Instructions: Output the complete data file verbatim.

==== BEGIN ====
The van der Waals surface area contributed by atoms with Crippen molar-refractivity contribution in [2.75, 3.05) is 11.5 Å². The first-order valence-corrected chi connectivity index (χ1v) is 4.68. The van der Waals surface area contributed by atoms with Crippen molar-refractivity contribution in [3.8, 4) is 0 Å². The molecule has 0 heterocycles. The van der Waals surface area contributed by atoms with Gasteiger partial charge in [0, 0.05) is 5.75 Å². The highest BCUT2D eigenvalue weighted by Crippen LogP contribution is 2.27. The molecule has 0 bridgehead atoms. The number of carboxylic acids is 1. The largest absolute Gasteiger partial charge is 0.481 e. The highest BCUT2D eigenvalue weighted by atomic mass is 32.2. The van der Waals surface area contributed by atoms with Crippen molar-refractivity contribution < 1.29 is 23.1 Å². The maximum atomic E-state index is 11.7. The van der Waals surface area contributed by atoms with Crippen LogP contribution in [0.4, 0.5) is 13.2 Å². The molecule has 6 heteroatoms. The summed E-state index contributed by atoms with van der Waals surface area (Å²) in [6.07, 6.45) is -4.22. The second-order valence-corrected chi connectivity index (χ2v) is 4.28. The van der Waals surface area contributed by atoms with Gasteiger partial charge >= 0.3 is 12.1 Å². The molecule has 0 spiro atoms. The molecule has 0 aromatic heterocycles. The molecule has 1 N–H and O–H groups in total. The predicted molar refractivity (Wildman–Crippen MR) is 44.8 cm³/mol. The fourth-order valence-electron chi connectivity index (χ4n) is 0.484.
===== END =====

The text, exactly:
The van der Waals surface area contributed by atoms with Crippen molar-refractivity contribution in [2.75, 3.05) is 11.5 Å². The first-order valence-corrected chi connectivity index (χ1v) is 4.68. The van der Waals surface area contributed by atoms with Crippen molar-refractivity contribution in [3.8, 4) is 0 Å². The molecule has 0 heterocycles. The van der Waals surface area contributed by atoms with Gasteiger partial charge in [0, 0.05) is 5.75 Å². The highest BCUT2D eigenvalue weighted by Crippen LogP contribution is 2.27. The molecule has 0 bridgehead atoms. The number of carboxylic acids is 1. The largest absolute Gasteiger partial charge is 0.481 e. The highest BCUT2D eigenvalue weighted by atomic mass is 32.2. The van der Waals surface area contributed by atoms with Crippen molar-refractivity contribution < 1.29 is 23.1 Å². The maximum atomic E-state index is 11.7. The van der Waals surface area contributed by atoms with Crippen LogP contribution in [0.4, 0.5) is 13.2 Å². The molecule has 6 heteroatoms. The summed E-state index contributed by atoms with van der Waals surface area (Å²) in [6.07, 6.45) is -4.22. The second-order valence-corrected chi connectivity index (χ2v) is 4.28. The van der Waals surface area contributed by atoms with Gasteiger partial charge >= 0.3 is 12.1 Å². The molecule has 0 spiro atoms. The molecule has 0 aromatic heterocycles. The molecule has 1 N–H and O–H groups in total. The predicted molar refractivity (Wildman–Crippen MR) is 44.8 cm³/mol. The fourth-order valence-electron chi connectivity index (χ4n) is 0.484.